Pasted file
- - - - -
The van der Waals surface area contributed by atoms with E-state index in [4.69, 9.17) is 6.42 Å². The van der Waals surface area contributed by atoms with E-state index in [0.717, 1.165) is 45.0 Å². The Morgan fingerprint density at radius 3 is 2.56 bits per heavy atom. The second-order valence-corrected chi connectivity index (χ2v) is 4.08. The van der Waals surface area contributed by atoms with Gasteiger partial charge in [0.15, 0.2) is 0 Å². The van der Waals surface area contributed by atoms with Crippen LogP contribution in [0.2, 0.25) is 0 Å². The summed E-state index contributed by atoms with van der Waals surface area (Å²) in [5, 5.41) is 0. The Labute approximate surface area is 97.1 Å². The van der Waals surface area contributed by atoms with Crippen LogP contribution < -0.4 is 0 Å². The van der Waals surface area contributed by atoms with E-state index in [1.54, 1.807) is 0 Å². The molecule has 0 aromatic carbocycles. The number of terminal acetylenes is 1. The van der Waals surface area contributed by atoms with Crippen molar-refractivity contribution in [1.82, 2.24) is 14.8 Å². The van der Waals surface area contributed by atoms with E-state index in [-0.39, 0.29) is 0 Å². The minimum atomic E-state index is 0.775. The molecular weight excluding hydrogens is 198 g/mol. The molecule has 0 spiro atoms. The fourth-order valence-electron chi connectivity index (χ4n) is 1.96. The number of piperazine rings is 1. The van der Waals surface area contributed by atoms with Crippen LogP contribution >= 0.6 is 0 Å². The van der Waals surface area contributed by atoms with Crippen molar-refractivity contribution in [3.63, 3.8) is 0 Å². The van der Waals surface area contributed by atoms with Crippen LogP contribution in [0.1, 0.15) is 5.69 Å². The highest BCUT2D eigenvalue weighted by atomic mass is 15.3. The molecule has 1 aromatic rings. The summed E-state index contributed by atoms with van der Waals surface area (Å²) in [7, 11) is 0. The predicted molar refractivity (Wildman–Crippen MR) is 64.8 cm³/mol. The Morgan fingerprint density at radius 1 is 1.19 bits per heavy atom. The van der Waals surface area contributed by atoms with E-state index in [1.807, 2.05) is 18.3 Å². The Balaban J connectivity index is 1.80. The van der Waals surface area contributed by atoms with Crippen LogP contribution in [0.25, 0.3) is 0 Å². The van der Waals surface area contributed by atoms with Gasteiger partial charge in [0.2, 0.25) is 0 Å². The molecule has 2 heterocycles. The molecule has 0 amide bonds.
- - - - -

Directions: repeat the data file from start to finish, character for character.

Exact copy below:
The van der Waals surface area contributed by atoms with E-state index in [4.69, 9.17) is 6.42 Å². The van der Waals surface area contributed by atoms with E-state index in [0.717, 1.165) is 45.0 Å². The Morgan fingerprint density at radius 3 is 2.56 bits per heavy atom. The second-order valence-corrected chi connectivity index (χ2v) is 4.08. The van der Waals surface area contributed by atoms with Gasteiger partial charge in [0.15, 0.2) is 0 Å². The van der Waals surface area contributed by atoms with Crippen LogP contribution in [0.2, 0.25) is 0 Å². The summed E-state index contributed by atoms with van der Waals surface area (Å²) in [5, 5.41) is 0. The Labute approximate surface area is 97.1 Å². The van der Waals surface area contributed by atoms with Crippen LogP contribution < -0.4 is 0 Å². The van der Waals surface area contributed by atoms with E-state index in [1.54, 1.807) is 0 Å². The molecule has 0 aromatic carbocycles. The number of terminal acetylenes is 1. The van der Waals surface area contributed by atoms with Crippen molar-refractivity contribution in [1.82, 2.24) is 14.8 Å². The van der Waals surface area contributed by atoms with E-state index in [-0.39, 0.29) is 0 Å². The minimum atomic E-state index is 0.775. The molecular weight excluding hydrogens is 198 g/mol. The molecule has 0 spiro atoms. The fourth-order valence-electron chi connectivity index (χ4n) is 1.96. The number of piperazine rings is 1. The van der Waals surface area contributed by atoms with Crippen LogP contribution >= 0.6 is 0 Å². The van der Waals surface area contributed by atoms with Crippen molar-refractivity contribution in [3.63, 3.8) is 0 Å². The van der Waals surface area contributed by atoms with Crippen LogP contribution in [0.1, 0.15) is 5.69 Å². The highest BCUT2D eigenvalue weighted by atomic mass is 15.3. The molecule has 1 aromatic rings. The summed E-state index contributed by atoms with van der Waals surface area (Å²) in [7, 11) is 0. The predicted molar refractivity (Wildman–Crippen MR) is 64.8 cm³/mol. The Morgan fingerprint density at radius 1 is 1.19 bits per heavy atom. The van der Waals surface area contributed by atoms with E-state index in [1.807, 2.05) is 18.3 Å². The Balaban J connectivity index is 1.80. The van der Waals surface area contributed by atoms with Crippen LogP contribution in [0.25, 0.3) is 0 Å². The van der Waals surface area contributed by atoms with Gasteiger partial charge in [0.2, 0.25) is 0 Å². The molecule has 2 heterocycles. The molecule has 0 amide bonds.